• Pump, multi-tool and Lubricant (10€)
  • 2 External batteries to charge my phone (50€)

Basic Clothing

  • 2 t-shirts
  • 2 shorts
  • 1 pair of sneakers
  • 2 pair of socks
  • Towel

Additional Items

  • Foam roller (10€)
  • Sunscreen (5€)
  • Lip balm (3€)

My pair of sneakers, for example, was not in the best condition, but it was all I could afford. It was okay for the first few hours of wearing it but my toes would go numb the entire second half of every day, which proves it’s not always about the gear but the commitment.

I also brought a lot of my camera gear with me: my MacBook Pro, my Sony A7ii, microphone, timer, Gorilla Pod, ND-filters, memory cards, 2 external hard drives, the DJI Mavic Air and, of course, a lot of spare batteries and cables.

The trip

I hoped traveling by bike would help me see the world from a different perspective. I would get to see and feel not only the cities but also every single meter separating the cities. I also wanted to see how the landscape, weather, culture, language, and traditions would change between each destination on my trip.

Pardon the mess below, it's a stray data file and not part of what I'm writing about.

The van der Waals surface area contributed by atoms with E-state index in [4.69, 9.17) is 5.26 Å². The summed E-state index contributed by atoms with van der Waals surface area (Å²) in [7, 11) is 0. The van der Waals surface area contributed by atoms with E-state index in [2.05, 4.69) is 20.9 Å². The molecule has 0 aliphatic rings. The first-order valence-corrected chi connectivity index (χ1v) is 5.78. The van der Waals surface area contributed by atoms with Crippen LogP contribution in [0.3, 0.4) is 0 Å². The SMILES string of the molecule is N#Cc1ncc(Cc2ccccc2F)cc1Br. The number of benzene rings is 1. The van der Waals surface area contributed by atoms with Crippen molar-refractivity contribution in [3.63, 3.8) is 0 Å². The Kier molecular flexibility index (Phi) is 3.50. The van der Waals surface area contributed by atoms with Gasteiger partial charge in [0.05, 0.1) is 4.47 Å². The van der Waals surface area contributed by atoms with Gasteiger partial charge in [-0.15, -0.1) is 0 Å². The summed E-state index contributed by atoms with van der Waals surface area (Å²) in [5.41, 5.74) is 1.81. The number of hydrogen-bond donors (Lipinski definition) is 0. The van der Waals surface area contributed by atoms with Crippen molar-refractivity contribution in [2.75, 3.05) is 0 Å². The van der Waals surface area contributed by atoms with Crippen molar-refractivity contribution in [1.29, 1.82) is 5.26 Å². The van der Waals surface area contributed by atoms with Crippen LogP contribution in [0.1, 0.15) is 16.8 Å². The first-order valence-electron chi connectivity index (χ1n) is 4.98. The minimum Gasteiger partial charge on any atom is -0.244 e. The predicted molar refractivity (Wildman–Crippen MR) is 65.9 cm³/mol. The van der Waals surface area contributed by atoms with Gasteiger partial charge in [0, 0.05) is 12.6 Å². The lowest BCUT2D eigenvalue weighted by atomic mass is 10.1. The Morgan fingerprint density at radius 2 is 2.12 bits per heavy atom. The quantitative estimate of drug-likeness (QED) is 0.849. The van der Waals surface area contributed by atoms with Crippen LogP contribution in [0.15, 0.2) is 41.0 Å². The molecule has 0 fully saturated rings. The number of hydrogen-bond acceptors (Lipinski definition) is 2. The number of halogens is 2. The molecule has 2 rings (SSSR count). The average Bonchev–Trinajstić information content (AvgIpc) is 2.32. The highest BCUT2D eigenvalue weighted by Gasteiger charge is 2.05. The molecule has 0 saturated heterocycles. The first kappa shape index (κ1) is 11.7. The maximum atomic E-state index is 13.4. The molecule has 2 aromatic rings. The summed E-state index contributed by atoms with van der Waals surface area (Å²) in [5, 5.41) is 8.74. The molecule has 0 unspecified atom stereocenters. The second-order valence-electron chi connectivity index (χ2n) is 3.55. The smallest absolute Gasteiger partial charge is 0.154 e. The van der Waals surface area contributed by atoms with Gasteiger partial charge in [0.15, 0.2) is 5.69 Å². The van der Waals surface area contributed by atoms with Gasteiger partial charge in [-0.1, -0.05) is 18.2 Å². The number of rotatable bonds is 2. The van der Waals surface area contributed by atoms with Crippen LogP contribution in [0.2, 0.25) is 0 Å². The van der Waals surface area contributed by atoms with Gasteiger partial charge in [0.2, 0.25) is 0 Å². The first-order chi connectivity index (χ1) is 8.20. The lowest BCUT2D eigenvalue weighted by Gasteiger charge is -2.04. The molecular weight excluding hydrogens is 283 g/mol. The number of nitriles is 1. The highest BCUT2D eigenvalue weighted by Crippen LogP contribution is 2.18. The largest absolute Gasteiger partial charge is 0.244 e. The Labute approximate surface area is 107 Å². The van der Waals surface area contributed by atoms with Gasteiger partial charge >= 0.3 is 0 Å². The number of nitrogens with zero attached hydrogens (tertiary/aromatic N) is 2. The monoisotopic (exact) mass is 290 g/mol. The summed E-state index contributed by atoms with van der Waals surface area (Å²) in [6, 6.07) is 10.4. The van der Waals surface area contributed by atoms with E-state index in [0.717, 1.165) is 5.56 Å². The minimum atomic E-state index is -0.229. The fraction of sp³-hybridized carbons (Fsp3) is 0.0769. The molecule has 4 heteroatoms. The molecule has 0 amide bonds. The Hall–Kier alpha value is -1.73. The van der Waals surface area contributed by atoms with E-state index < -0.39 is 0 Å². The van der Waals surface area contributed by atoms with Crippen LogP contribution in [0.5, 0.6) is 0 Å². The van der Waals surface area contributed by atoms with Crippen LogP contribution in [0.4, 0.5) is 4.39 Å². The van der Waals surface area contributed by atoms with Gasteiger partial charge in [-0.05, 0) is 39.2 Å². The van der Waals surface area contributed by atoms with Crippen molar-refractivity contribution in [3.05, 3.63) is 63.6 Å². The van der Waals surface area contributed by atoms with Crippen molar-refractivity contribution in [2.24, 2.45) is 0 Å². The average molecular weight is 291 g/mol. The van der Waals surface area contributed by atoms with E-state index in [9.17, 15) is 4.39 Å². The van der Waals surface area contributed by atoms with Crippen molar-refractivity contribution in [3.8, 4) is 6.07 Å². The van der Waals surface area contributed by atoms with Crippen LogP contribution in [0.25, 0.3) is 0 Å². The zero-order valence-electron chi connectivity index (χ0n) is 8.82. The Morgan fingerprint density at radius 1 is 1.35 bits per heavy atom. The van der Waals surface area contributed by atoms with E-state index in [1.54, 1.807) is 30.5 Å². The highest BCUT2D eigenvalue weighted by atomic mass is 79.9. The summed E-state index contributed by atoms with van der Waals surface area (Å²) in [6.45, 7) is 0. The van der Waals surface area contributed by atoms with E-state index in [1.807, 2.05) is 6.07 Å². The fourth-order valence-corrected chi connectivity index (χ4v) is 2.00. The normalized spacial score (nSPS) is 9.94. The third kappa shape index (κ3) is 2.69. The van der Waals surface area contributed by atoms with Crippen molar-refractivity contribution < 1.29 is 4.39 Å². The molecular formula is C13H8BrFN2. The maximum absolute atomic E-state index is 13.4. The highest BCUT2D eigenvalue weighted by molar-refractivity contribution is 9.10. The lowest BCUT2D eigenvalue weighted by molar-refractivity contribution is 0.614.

On August the 8th, 2018 at around 6 am, I left my apartment’s doorsteps in Berlin heading into the unknown. It was a beautiful warm morning with a clear sky. I wasn’t entirely sure where I was going. I had a very good idea on what direction I should head and possible cities I would cross if everything went right. Each day’s exact route was to be thought out a night or two before depending on weather conditions (rain, wind…) and my level of fatigue. Magdeburg would be my first stop. The ultimate plan was to head west towards the coast of The Netherlands since it offers amazing flat bike roads, and then start heading south until I reach Morocco.

That means I would have to cross through Belgium, France, and Spain.


Step 1: Germany


The first 48 hours of the ride were the toughest for me. 15 hours of riding in pain and hunger (160km). I didn’t know how to pace myself right, or when I should take a break and eat. The second day wasn’t any easier. I planned to do 220km but was hit by a storm and lots of wind after 90km of cycling, so strong that some trees near the road even collapsed and fell down. I didn’t have a rain jacket or warm clothes so I decided to cut my distance to about 150km and cycle to the nearest city in the opposite direction to where the storm was heading.